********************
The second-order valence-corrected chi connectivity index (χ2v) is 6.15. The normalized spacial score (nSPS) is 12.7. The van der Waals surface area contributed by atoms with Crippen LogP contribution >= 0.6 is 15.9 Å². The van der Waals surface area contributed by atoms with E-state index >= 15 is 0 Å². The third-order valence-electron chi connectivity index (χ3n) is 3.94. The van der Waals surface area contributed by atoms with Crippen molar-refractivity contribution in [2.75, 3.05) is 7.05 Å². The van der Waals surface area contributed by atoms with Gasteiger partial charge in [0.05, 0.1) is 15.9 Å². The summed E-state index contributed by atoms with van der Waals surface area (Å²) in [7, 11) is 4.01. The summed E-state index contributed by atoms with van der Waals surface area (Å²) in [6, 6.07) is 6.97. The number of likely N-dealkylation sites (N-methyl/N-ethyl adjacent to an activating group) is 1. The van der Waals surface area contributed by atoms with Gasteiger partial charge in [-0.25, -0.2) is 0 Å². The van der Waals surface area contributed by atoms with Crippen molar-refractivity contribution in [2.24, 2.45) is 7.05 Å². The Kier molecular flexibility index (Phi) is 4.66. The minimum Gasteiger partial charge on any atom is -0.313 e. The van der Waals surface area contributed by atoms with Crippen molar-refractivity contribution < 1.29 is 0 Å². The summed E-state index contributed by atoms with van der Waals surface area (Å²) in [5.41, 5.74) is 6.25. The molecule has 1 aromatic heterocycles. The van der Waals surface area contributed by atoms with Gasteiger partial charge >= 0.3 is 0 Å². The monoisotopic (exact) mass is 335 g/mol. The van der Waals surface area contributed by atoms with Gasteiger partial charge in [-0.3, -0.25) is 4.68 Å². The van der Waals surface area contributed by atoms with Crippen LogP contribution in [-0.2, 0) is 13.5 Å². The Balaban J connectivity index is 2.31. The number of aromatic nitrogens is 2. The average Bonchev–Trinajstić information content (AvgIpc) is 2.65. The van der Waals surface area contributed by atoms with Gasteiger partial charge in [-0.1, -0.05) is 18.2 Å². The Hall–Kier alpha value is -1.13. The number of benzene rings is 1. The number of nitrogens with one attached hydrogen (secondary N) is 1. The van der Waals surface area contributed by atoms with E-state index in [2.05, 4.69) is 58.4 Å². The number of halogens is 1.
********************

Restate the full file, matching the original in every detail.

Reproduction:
The second-order valence-corrected chi connectivity index (χ2v) is 6.15. The normalized spacial score (nSPS) is 12.7. The van der Waals surface area contributed by atoms with Crippen LogP contribution >= 0.6 is 15.9 Å². The van der Waals surface area contributed by atoms with E-state index >= 15 is 0 Å². The third-order valence-electron chi connectivity index (χ3n) is 3.94. The van der Waals surface area contributed by atoms with Crippen molar-refractivity contribution in [2.75, 3.05) is 7.05 Å². The van der Waals surface area contributed by atoms with Gasteiger partial charge in [0.05, 0.1) is 15.9 Å². The summed E-state index contributed by atoms with van der Waals surface area (Å²) in [7, 11) is 4.01. The summed E-state index contributed by atoms with van der Waals surface area (Å²) in [6, 6.07) is 6.97. The number of likely N-dealkylation sites (N-methyl/N-ethyl adjacent to an activating group) is 1. The van der Waals surface area contributed by atoms with Gasteiger partial charge in [-0.25, -0.2) is 0 Å². The van der Waals surface area contributed by atoms with Crippen molar-refractivity contribution in [2.24, 2.45) is 7.05 Å². The Kier molecular flexibility index (Phi) is 4.66. The minimum Gasteiger partial charge on any atom is -0.313 e. The van der Waals surface area contributed by atoms with Crippen molar-refractivity contribution < 1.29 is 0 Å². The summed E-state index contributed by atoms with van der Waals surface area (Å²) in [5.41, 5.74) is 6.25. The molecule has 1 aromatic heterocycles. The van der Waals surface area contributed by atoms with Gasteiger partial charge >= 0.3 is 0 Å². The monoisotopic (exact) mass is 335 g/mol. The van der Waals surface area contributed by atoms with Gasteiger partial charge in [-0.3, -0.25) is 4.68 Å². The van der Waals surface area contributed by atoms with Crippen LogP contribution in [-0.2, 0) is 13.5 Å². The Balaban J connectivity index is 2.31. The number of aromatic nitrogens is 2. The average Bonchev–Trinajstić information content (AvgIpc) is 2.65. The van der Waals surface area contributed by atoms with Gasteiger partial charge in [-0.1, -0.05) is 18.2 Å². The Hall–Kier alpha value is -1.13. The number of benzene rings is 1. The number of nitrogens with one attached hydrogen (secondary N) is 1. The van der Waals surface area contributed by atoms with E-state index in [2.05, 4.69) is 58.4 Å². The number of halogens is 1.